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Date of Award


Document Type

Dissertation - Pacific Access Restricted

Degree Name

Doctor of Education (Ed.D.)



First Advisor

Hugh J. McBride

First Committee Member

Eleanor Reimer

Second Committee Member

Robert D. Morrow

Third Committee Member

Dennis P. Brennan

Fourth Committee Member

Erling Erickson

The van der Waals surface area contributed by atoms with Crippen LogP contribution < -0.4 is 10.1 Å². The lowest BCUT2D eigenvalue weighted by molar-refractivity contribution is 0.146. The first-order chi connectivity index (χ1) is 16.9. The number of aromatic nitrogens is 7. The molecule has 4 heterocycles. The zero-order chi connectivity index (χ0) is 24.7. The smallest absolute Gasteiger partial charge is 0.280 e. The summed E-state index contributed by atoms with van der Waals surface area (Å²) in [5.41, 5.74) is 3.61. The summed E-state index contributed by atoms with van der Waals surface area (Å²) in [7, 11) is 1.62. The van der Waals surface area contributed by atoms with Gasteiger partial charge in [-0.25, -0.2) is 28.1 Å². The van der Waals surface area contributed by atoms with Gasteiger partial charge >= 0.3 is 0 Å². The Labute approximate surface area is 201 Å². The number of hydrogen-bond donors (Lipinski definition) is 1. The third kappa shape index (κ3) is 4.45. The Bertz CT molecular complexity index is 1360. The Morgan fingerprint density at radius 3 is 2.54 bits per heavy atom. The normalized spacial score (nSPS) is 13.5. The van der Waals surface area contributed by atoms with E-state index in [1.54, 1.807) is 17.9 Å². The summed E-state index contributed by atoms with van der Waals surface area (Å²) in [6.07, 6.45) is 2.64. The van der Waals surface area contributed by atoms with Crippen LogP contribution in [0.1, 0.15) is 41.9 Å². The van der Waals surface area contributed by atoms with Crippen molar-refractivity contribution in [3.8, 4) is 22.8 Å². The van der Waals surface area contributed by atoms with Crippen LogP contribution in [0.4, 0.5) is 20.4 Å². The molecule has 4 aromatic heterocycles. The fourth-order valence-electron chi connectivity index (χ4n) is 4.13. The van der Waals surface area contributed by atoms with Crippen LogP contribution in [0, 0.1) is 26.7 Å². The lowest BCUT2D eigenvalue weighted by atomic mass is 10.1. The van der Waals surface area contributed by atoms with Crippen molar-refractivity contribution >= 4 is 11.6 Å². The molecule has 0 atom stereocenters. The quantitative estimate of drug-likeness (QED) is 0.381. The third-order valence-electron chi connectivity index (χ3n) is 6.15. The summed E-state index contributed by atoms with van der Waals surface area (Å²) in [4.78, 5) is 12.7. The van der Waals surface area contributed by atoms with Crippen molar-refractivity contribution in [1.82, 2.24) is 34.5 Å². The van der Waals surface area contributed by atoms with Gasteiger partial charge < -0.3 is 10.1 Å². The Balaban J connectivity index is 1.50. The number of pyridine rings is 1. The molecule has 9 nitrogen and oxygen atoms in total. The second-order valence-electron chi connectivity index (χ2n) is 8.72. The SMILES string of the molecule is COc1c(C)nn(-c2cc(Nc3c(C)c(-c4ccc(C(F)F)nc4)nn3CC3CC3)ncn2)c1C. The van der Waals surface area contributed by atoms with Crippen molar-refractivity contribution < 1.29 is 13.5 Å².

The purpose of the study was to investigate which of two placement types had a more significant impact upon learning disabled students' feelings of self-esteem: full-time segregated placement or a partial-day integrated placement. Program duration was examined as a factor which has been demonstrated to influence self-esteem. The probability that gains in reading performance positively impact global and academic self-esteem was also investigated. A sample size of 117 students, 90 in integrated placement groups, and 27 in segregated groups were randomly selected from a group of 202 elementary level students identified as being learning disabled. Students selected were assigned to experimental groups based upon the instructional setting in which their needs were being addressed, and when their duration of placement had been 1, 2, or 3 years. All students were administered the Culture-Free Self-Esteem Inventory and mean scores for both academic and global self-esteem were computed. These scores were then analyzed in a 3 x 2 x 2 repeated measures analysis of covariance (ANCOVA) for significant differences, after adjustments were made for initial differences between placement groups on reading scores obtained from the Wide Range Achievement Test at the time of placement. The alpha level was set at p (is less than) .10 for all analyses. Four hypotheses relating to the effects that program placement and duration have upon the academic and global self-esteem scores of learning disabled students were tested. Two additional hypotheses examined the relationship between gains in reading performance, over a 1, 2, or 3 year duration of placement, and scores on the global and academic self-esteem measures. No significant differences were obtained. When adjusted for initial differences in reading achievement, no measurable differences in the academic self-esteem of these students were noted. Placement in neither an integrated nor segregated setting can be said to be more enhancing to the academic self-esteem of students over placement in the other. Although a tendency in the positive direction was noted, these results also suggest that neither placement type, nor duration, exhibit a significant impact on the global self-esteem of identified students. Also positive, but not significant, are the relationships between students' feelings of self-esteem and their academic achievement. Unlike earlier work done with the mildly retarded, these results do not substantiate findings suggesting that placement setting alone is important to students' self-esteem. This study has found that placement in either a segregated or integrated setting does not, in and of itself, enhance the academic self-esteem of learning disabled students.



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